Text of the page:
In my Faith and Science course, when we covered the scientific models for origins of the universe, we studied the "mainstream" model of the Big Bang. I remember making the comment that for many Christians who are scientists, the idea of a Big Bang at the beginning of the universe is completely consistent with the idea of God as Creator. "God spoke and BANG, it was". I also commented that we are unable to determine what happened, if anything, prior to the Big Bang. In fact, the current version of the model only goes back to when the age of the Universe was about 10^-43 seconds old. Admittedly this is very close to the beginning, but it was not possible to know what happened before that or, at least, it was impossible to know what happened before the Big Bang.
Well,scientists at Penn State have begun to try to look beyond the birth of the universe. Using quantum tools with general relativity, Abhay Ashtekar and two of his post-doctoral researchers have developed a model that looks before the Big Bang to see a shrinking universe with much the same physics as ours. "Using quantum modifications of Einstein's cosmological equations, we have shown that in place of a classical Big Bang there is in fact a quantum Bounce," says Asktekar.
Since I can't claim to have the expertise to critique their science, I am curious to watch how this model is accepted in the scientific community.
For more, you can read the article in Scientific Daily:
Penn State Researchers Look Beyond The Birth Of The Universe
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Class Date: Friday, February 16, 2007
Dr. Boyd was in charge for another day. This time he covered topics from the history of science as an illustration of how science progresses. Using specific case studies from the history of scientific endeavor, we learn some important principles that undergird how we understand science as it is today.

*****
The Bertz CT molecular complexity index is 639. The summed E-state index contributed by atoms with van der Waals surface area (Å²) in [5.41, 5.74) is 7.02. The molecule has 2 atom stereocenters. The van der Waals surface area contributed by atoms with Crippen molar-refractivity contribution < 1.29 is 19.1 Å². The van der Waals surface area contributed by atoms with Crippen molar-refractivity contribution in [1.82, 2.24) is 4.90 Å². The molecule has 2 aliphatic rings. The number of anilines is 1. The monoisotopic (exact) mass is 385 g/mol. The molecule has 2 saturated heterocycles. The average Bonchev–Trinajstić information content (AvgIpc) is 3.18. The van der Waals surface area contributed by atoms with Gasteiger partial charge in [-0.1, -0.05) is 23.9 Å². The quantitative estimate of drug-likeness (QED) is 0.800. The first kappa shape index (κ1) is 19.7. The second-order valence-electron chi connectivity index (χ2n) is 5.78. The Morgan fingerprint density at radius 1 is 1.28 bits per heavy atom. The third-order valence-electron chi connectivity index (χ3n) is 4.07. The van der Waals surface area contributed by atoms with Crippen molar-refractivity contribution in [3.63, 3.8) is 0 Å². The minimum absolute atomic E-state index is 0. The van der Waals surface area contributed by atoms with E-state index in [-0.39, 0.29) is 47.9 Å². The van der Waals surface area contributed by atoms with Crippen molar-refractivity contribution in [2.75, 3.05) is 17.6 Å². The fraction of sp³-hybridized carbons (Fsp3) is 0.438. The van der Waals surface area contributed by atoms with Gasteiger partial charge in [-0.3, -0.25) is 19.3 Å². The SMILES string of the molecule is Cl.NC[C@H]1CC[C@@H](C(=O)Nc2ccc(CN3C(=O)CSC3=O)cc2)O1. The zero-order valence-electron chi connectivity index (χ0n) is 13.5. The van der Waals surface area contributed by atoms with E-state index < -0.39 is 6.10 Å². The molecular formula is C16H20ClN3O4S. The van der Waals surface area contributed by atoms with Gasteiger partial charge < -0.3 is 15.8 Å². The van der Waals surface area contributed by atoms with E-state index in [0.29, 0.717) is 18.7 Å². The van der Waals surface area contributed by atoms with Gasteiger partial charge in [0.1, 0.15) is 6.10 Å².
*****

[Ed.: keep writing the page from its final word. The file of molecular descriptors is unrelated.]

Below are some of the topics that we touched on in this class:
- The UV Catastrophe: This serves as a good case study to see how scientific revolutions occur as well as a lesson about the dangers of extrapolation
- Causality: the difficulty of assessing the cause from the effect. Wearing skirts causes an increased likelihood of breast cancer
- Did Science arise in a Christian World? Did the Christian World help to create modern science? (see Eric Snow's Paper)
- Positivism vs. Realism
- Michael Faraday
- Isaac Newton
In today's class, we were fortunate to have one of my colleagues from our division direct the class. This is the third time this class has been offered at Wayland. The first two times, this faculty member and I co-taught the class. I'll be honest and tell you that being the sole teacher this semester has been an enormous challenge, much greater than the last two. It was extremely helpful to have someone in class bouncing ideas off of.
In the current scenario, I appear much more as the "expert" and less of the facilitator in the discussion. In an applied math course, that would be fine, but in this course, I am reluctant to accept that role. Today's class was like the "good ole days".
The two main topics we covered in class today were the scientific method and the way in which scientific knowledge develops. In discussing the scientific method, we went back over some of the original discussions of the class, centering on the issue of just "how" faith can affect or inform science.
The class proposed that faith can serve much like a feedback loop to weigh the conclusions of science against. Most of them were uncomfortable thinking of faith as a filter through which we choose to accept or deny the claims of science. Instead, it was determined that our faith and/or worldview helps us to evaluate the conclusions reached by science. In most cases, excepting bad experimental design, we don't throw out the results (or data) but we can choose to re-evaluate the conclusions as long as they are rational and justifiable.